In Mondis Technology Ltd. v. LG Electronics Inc., [2020-1812] (August 3, 2021), the Federal Circuit dismissed LG’s appeal from a jury verdict that it infringed U.S. Patent No. 7,475,180, directed to a display unit configured to receive video signals from an external video source .
The jury found that the accused LG televisions infringed claims 14 and 15 of the ’180 patent, that the claims were not invalid, and that LG’s infringement was willful, and awarded plaintiffs $45 million in damages. Following the jury verdict, LG filed several post-trial motions including: (1) a motion for JMOL or new trial of non-infringement, (2) a motion for JMOL or new trial of invalidity, and (3) a motion for JMOL, new trial, or remittitur regarding the damages award and willfulness finding.
On September 24, 2019, the district court denied LG’s motions regarding infringement, invalidity, and willfulness but ordered further briefing on damages. On April 22, 2020, the district court granted LG’s motion for a new trial on damages. Less than 30 days later, on on May 8, 2020, LG filed notice of interlocutory ppeal challenging the district court’s decision denying LG’s post-trial motions regarding infringement, invalidity, and willfulness (all of which were decided in the September 24 Order).
The problem for LG is that its interlocutory appeal is governed by 28 U.S.C. § 1292(c)(2), which provides the Federal Circuit with exclusive jurisdiction over “an appeal from a judgment in a civil action for patent infringement which would otherwise be appealable to the United States Court of Appeals for the Federal Circuit and is final except for an accounting.” 28 U.S.C. § 2107(a) sets the time for appeal as “within thirty days after the entry of such judgment, order or decree.” Under § 1292(c)(2), a judgment is final except for an accounting when all liability issues have been resolved, and only a determination of damages remains.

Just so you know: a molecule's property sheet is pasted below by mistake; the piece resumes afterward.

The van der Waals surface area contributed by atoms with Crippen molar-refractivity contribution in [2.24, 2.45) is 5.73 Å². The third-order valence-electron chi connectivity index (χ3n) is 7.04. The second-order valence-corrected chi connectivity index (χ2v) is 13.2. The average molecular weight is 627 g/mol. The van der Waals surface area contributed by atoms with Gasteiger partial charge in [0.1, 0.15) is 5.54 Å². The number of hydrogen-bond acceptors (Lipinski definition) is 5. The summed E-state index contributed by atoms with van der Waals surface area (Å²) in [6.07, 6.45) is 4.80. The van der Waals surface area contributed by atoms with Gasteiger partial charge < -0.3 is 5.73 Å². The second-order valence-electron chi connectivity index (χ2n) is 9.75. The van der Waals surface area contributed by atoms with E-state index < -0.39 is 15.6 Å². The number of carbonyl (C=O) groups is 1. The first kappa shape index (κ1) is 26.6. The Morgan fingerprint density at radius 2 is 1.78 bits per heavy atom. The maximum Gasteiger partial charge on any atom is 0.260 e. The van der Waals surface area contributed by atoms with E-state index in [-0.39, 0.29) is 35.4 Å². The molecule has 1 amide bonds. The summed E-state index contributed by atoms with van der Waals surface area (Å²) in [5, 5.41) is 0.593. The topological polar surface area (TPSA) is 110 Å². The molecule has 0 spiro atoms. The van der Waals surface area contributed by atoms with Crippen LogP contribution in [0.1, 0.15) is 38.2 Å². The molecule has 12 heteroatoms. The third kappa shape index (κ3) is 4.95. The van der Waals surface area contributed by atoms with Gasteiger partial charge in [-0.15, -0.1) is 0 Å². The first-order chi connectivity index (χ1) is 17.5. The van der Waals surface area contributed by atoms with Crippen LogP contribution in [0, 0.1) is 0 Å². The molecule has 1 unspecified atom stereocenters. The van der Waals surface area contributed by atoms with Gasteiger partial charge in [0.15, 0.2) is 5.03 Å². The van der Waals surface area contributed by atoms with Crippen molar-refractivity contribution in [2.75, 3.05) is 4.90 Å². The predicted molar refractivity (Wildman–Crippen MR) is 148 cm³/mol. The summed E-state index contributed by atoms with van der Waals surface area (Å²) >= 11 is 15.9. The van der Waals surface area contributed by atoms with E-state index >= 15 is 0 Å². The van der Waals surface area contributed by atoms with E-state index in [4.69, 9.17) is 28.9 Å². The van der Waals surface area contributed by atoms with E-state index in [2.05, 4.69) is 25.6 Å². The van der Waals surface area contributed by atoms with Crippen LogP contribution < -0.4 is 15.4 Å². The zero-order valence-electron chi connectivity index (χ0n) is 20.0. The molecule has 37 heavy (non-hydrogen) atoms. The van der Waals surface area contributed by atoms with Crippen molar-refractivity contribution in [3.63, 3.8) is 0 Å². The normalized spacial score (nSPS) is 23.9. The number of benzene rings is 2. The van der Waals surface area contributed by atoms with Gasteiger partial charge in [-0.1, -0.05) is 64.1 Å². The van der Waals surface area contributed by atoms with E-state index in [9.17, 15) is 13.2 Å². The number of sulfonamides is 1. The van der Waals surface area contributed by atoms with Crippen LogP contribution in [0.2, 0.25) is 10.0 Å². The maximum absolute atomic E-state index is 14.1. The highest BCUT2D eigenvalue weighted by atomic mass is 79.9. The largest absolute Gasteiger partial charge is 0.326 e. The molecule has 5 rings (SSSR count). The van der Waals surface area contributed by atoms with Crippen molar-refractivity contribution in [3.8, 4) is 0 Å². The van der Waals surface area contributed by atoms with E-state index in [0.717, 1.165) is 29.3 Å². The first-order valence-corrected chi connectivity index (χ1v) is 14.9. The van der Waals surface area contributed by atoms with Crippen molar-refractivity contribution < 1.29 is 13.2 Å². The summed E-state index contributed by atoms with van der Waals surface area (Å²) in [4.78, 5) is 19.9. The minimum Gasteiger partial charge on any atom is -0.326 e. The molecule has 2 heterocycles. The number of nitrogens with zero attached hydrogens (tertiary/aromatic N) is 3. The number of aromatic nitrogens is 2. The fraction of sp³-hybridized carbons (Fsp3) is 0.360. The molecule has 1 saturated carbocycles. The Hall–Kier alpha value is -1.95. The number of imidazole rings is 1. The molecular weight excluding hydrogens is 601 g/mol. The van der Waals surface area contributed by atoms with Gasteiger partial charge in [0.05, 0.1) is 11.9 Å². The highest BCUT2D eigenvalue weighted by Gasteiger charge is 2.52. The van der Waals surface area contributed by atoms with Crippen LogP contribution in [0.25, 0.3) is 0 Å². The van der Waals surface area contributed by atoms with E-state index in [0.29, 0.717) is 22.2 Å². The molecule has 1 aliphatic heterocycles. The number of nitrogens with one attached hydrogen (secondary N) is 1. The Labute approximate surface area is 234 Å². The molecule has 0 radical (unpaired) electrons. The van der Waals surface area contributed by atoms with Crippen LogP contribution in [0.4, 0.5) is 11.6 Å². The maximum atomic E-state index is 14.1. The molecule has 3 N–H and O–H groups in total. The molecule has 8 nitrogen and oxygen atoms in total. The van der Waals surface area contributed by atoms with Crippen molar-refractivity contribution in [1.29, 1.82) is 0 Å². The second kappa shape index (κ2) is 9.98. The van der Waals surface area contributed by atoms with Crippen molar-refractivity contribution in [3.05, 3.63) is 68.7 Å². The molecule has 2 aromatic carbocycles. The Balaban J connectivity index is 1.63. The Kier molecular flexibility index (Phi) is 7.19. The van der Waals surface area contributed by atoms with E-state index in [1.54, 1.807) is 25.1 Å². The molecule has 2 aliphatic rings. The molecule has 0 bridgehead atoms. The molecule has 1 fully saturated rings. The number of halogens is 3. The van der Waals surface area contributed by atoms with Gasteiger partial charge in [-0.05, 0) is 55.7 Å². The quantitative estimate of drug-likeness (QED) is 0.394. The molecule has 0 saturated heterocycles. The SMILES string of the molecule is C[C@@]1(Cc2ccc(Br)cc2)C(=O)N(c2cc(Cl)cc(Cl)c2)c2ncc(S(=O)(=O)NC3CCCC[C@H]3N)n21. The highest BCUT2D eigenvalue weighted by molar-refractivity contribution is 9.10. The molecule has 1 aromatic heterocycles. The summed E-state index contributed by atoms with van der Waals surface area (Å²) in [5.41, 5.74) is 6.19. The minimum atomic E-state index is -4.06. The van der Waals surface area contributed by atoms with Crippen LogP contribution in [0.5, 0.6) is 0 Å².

The September 24 Order resolved all issues of liability, so the appeal was due by October 24, and thus the May 2020 filing was more than six months late, and thus the Federal Circuit had no jurisdiction to consider the appeal.
LG argued that FRAP 4(a)(4) instructs that, if a party timely files any of several enumerated motions, including post-trial motions for judgment under FRCP 50(b) or for a new trial under FRCP 59, “the time to file an appeal runs for all parties from the entry
of the order disposing of the last such remaining motion.”
The Federal Circuit noted that LG’s timeliness arguments focus on the Federal Rules,
rather than the statutory requirements for jurisdiction, observing that the Rules cannot override federal statute, and to the extent that there is any conflict between the Rules and federal statutes, the statutes must prevail.
However, not all is lost for LG. While its interlocutory appeal was dismissed, LG is not precluded from from challenging the liability determinations of the district court under our § 1295 jurisdiction once the damages determination is completed.